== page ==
To point out these issues in fact serves to stress interconnectedness in the development of all aspects of disease and medicine with wider social, political and economic forces. How these factors have shaped the medical landscape that we observe today is properly the paramount task in the writing of medical history. As the opening quote in this review also demonstrates, Western society has become increasingly subjected to a medical model of health. Until comparatively recent times, this has been augmented with a medical model of medical history - the decontextualised deification both of (in)famous medical personae and their achievements or misdeeds. With an appendix containing both an index of medical personalities and a chronology of significant events in medicine, the book does indeed nod its head in the direction of this tradition. The greater body of the text quite rightly defers to it, too, but it also reflects the more recent trends in the social history of medicine by treating medicine as the product of a variety of factors. The importance of war and the military upon the development of medicine is apparent in very contrasting ways. Studies in army hygiene in the eighteenth century were important for an understanding of the relationship between dirt diseases and overcrowding (Kiple, p. 39). Porter observes how the First World War influenced surgery and helped create a new type of specialist doctor in Britain, thus establishing a pattern that exists to this day (p. 220). Meanwhile, John Pickstone, in his chapter entitled 'Medicine, Society and the State', elects to emphasise that the medical theatres of the Second World War were far more 'scientific' than the trenches of the First. The complicity of German medical academics with the racial doctrines of anti-Semitism aided the legitimisation of mass murder and experiments on prisoners. Pickstone's words remind us of the chilling power of medicine to shape and define a society at any one point in historical time:
Medicine was central to this monstrous [Nazi] politics, because it depends on and so helps define the boundaries of humanity. In the case of Nazi medicine, non-Aryan races were formally defined as subhuman and thereby as expendable.' (p. 333)
The scientific and technical expertise that built up during the Second World War also benefited the development of drug therapy and the pharmaceutical industry, Miles Weatherall commenting upon the significance of chemical warfare research for advances in chemotherapy for cancer (pp. 272-73). Highlighting these examples also draws attention to the military triumphalist language adopted by medicine and it's historians that has been so influential in establishing and maintaining the dominance of the Western scientific tradition. (Examples: 'Disease Conquers the New World', p. 30; 'The Battle Against "Inflammation"', p. 125). But they also emphasise the intriguing ways in which the virtually endless relationships between medicine and the wider world can b e traced throughout this book. (Thankfully the awareness of these is both characteristic and representative of much of the writing in modern medical history). For example, in his chapter on 'Hospitals and Surgery', Roy Porter traces the pattern of hospital provision in London back to the Age of the Enlightenment (p. 213). The social history of mental illness has proved a highly fruitful area of research in recent years and deservedly merits a chapter in this volume. It is also one topic which remains constantly at the forefront of the public consciousness. Thus, in concluding a brief yet wide-ranging and authoritative survey of the field, Porter draws attention to the paradoxical implementation of under-funded central government policies for the 'resocialisation' of the mentally-ill in Great Britain during the 1980s while Margaret Thatcher, the British Prime Minister at the time, was disclaiming the very existence of a 'society' at all (p. 303).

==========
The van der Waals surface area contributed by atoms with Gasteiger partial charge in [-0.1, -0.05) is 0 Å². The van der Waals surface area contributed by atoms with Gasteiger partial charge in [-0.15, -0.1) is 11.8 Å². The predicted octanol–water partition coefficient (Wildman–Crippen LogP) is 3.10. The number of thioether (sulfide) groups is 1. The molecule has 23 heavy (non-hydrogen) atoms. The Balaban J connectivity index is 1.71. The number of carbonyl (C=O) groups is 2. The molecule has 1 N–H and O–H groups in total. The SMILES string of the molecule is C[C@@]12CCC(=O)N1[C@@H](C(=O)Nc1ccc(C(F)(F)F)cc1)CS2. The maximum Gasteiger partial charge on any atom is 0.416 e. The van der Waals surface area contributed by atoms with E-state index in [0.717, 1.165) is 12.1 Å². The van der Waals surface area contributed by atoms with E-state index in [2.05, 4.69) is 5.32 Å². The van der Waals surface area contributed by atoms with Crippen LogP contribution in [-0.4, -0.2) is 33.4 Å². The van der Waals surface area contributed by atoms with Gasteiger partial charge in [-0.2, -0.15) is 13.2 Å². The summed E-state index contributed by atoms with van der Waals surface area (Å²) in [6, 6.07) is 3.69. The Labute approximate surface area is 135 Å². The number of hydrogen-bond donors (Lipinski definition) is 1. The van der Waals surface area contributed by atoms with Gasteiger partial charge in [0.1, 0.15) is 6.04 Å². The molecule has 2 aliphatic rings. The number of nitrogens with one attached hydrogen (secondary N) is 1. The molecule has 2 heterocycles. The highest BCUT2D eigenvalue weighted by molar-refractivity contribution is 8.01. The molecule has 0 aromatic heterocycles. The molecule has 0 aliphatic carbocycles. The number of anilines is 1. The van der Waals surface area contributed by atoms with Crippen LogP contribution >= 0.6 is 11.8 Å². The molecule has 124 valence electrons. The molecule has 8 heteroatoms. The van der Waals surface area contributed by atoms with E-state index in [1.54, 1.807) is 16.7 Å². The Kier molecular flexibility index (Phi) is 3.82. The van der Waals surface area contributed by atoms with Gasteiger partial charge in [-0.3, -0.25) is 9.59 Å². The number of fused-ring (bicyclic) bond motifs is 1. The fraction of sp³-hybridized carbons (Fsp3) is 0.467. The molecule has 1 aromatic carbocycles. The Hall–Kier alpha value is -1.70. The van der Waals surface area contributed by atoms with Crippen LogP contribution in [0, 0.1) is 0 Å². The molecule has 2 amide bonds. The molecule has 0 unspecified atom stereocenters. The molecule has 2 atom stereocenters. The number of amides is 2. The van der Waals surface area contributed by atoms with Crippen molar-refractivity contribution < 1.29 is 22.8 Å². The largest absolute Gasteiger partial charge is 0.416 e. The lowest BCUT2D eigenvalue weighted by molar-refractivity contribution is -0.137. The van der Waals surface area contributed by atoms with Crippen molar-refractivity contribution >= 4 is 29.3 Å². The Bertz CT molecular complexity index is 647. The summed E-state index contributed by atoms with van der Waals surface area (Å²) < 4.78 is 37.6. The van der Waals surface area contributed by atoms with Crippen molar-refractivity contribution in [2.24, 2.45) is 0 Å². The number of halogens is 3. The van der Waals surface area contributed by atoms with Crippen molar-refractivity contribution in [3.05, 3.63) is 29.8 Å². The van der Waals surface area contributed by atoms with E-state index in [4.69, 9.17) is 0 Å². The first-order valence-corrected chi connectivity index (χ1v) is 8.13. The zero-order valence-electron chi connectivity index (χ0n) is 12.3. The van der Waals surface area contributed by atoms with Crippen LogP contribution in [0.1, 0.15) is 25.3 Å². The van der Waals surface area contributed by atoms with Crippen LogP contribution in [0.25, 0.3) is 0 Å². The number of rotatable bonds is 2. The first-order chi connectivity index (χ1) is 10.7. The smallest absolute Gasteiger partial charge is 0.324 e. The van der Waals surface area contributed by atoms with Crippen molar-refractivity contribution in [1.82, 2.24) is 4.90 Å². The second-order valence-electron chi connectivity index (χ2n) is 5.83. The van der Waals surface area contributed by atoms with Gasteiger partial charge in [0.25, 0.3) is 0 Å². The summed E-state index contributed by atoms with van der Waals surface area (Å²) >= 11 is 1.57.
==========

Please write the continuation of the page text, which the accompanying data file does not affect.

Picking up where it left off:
Given this heartening approach, I was expecting a rather rousing finale in Geoff Watts's chapter, 'Looking to the Future', a few lines of which were quoted at the beginning of this review. Following, as he does, John Pickstone's adroit contribution on 'Medicine, Society and the State', I think that Watts might have chosen to delve more substantially into the possible dynamics of the economic and political imperatives of medicine. Instead we are provided with a checklist to the 'Promise of Medicine' wherein to Pickstone's question, 'Should we allow systems that provide the poor with separate, usually inferior services?' (p. 340) comes the rather fatuous (in my view) response that 'To see medicine's most spectacular achievements you should look to the poor: to the effects of preventive and public health medicine in developing countries' (p. 353). In fact, the subheading 'Benefits to the Poor' appearing in Watts's chapter was yet another opportunity to survey the eventual consequences of such 'achievements' with historical hindsight. The lowering of mortality in developing countries has resulted in the associated problems of population pressure and sustainability. Of the myriad of examples charted in this book, this perhaps presents the most astounding instance of the medical impact upon global society. It encapsulates modern Western medicine's dilemma in coming to terms with its own 'success'. If nothing else, The Cambridge Illustrated History of Medicine shows that medical historians have contributed constructively on all fronts to the maintenance of this climate of uncertainty. I, for one, hope that they will continue to do so since it is surely only with an awareness of medicine's own historical fallibility that the currently-emerging big 'achievements' - genetic research, for example - should be allowed to prosper.